||Objective: To expand the availability of ideas across disciplines about the theory of design based on practice by inviting a panel of design thinkers to share their experiences with applying theory through project work.
Goals: The first is to understand the theoretical framework used in a project, what the theoretical limitations were, and what advice could be shared with others relying on similar theories. Critiques should be accompanied by an alternative theory or framework or lessons learned. The second goal is to explain how at least one "broad" concept used in anthropology was explored through the design process, such as neoliberalism, pedagogy, or poverty, among others.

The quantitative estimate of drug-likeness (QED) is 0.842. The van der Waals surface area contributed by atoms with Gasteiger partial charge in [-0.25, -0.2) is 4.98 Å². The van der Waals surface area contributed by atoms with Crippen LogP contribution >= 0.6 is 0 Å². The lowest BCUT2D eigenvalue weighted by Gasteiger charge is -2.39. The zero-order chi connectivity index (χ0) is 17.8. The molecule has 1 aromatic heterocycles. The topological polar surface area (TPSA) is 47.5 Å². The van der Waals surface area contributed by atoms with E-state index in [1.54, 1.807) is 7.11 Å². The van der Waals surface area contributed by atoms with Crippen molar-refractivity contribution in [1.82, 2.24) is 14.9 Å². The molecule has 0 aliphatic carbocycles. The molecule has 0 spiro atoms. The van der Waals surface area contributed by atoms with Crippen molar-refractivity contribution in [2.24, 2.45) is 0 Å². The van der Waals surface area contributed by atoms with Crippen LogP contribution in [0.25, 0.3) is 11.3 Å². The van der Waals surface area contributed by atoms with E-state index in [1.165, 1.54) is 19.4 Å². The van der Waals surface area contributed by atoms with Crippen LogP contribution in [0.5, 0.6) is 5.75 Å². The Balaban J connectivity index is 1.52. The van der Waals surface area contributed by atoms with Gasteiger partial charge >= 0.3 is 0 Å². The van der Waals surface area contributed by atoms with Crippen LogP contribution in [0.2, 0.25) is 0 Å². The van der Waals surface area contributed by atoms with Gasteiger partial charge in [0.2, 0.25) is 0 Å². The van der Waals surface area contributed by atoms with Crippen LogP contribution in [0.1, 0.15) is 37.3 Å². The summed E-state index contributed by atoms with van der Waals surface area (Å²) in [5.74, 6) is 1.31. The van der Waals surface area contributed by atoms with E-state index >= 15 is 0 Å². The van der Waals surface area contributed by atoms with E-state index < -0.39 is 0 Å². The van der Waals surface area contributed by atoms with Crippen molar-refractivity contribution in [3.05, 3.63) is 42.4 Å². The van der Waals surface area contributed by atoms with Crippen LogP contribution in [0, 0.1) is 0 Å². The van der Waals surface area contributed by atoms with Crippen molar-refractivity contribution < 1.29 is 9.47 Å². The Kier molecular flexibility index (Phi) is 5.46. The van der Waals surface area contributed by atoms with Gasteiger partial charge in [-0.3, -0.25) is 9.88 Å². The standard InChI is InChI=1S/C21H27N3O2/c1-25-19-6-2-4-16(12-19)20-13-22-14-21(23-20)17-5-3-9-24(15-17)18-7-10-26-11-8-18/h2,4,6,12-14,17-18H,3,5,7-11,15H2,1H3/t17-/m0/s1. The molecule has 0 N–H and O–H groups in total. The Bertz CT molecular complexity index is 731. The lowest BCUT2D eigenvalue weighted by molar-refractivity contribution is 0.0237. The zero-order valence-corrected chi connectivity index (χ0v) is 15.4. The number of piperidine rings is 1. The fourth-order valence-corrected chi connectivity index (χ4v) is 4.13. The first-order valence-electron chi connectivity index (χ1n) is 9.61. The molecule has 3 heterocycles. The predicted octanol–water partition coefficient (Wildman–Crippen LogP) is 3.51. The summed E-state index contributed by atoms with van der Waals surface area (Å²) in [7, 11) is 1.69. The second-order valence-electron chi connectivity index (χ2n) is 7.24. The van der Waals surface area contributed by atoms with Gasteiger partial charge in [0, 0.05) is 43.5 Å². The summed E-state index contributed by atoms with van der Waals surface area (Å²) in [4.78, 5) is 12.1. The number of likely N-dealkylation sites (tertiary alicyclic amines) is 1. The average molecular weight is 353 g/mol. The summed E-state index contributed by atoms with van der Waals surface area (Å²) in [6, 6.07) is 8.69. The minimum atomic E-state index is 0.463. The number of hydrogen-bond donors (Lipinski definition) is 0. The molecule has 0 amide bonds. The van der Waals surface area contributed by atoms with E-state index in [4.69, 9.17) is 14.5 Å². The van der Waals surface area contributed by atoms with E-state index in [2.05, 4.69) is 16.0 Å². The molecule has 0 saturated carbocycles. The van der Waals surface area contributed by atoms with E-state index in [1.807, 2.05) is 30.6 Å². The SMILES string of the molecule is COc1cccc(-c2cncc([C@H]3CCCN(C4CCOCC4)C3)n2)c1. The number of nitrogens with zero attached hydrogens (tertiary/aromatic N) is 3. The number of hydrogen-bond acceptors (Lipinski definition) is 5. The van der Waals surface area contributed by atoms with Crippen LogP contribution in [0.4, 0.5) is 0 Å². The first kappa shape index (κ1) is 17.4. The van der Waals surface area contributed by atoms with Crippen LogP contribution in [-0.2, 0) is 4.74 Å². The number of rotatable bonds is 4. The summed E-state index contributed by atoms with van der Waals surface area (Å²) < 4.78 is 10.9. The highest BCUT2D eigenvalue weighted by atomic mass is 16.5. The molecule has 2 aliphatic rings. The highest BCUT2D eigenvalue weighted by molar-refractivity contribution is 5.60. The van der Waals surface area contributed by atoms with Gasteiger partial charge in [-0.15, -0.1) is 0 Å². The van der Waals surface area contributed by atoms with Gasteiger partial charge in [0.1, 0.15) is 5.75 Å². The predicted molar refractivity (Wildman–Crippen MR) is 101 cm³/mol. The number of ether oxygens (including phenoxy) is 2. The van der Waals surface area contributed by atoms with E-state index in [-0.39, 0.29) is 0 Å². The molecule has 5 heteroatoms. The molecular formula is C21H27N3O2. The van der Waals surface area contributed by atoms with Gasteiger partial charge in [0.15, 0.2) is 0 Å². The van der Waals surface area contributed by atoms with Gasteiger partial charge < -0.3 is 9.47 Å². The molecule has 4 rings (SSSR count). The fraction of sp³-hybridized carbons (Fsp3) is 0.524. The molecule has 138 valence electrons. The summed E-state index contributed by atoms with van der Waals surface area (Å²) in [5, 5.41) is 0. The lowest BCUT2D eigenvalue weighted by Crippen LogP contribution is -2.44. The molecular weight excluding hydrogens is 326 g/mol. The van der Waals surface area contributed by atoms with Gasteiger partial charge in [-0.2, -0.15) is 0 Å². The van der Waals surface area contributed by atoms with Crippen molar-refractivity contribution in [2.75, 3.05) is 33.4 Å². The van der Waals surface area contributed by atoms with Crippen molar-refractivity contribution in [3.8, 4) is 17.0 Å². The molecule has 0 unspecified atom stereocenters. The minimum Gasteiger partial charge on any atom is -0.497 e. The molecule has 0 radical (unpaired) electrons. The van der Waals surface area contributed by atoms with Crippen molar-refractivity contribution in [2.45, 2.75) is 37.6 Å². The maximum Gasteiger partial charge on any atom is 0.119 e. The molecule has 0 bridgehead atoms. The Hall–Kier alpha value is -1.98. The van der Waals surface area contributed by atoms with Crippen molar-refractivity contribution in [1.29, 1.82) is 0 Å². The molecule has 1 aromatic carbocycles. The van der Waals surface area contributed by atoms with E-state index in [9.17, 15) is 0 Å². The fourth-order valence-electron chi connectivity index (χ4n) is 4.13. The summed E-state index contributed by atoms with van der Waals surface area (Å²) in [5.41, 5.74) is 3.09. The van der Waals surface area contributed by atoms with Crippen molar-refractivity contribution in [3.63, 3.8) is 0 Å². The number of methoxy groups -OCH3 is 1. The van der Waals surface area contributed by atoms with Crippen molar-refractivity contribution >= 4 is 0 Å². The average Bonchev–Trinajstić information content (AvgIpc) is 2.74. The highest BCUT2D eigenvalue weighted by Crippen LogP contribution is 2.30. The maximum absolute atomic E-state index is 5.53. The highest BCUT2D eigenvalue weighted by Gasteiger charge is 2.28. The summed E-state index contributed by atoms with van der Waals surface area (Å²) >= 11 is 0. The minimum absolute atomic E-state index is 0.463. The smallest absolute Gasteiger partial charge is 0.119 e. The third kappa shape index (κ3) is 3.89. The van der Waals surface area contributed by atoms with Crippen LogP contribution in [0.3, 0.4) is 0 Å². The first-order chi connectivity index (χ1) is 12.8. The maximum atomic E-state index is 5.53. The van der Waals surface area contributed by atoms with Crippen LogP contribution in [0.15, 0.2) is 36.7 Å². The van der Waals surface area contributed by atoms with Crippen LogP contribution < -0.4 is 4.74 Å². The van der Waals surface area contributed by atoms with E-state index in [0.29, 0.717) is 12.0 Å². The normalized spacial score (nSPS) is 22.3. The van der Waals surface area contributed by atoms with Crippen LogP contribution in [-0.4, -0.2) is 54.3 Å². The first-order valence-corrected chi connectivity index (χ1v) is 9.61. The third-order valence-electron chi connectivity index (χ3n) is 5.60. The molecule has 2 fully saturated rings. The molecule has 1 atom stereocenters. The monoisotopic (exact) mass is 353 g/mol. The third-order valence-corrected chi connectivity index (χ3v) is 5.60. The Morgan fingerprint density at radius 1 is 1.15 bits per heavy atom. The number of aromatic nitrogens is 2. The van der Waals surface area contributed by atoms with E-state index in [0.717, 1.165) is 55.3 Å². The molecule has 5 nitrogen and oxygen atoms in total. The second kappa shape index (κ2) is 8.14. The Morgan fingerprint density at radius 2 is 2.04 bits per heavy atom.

Background: Ten years ago the National Association for the Practice of Anthropology published an edited volume arguing for anthropologists to test theories outside of academia. Since the publication of "Unity of Theory and Practice in Anthropology: Rebuilding a Fractured Synthesis" (eds. Carole Hill & Marietta Baba 2000), design anthropology has blossomed. It is recognized as an innovative sub-discipline with skilled ethnographers hired to solve problems dealing with products, services, and public policies. Anthropologists and others involved in design are uniquely situated to revisit Hill & Baba’s suggestions for applying theory and informing the broader academic community of their findings.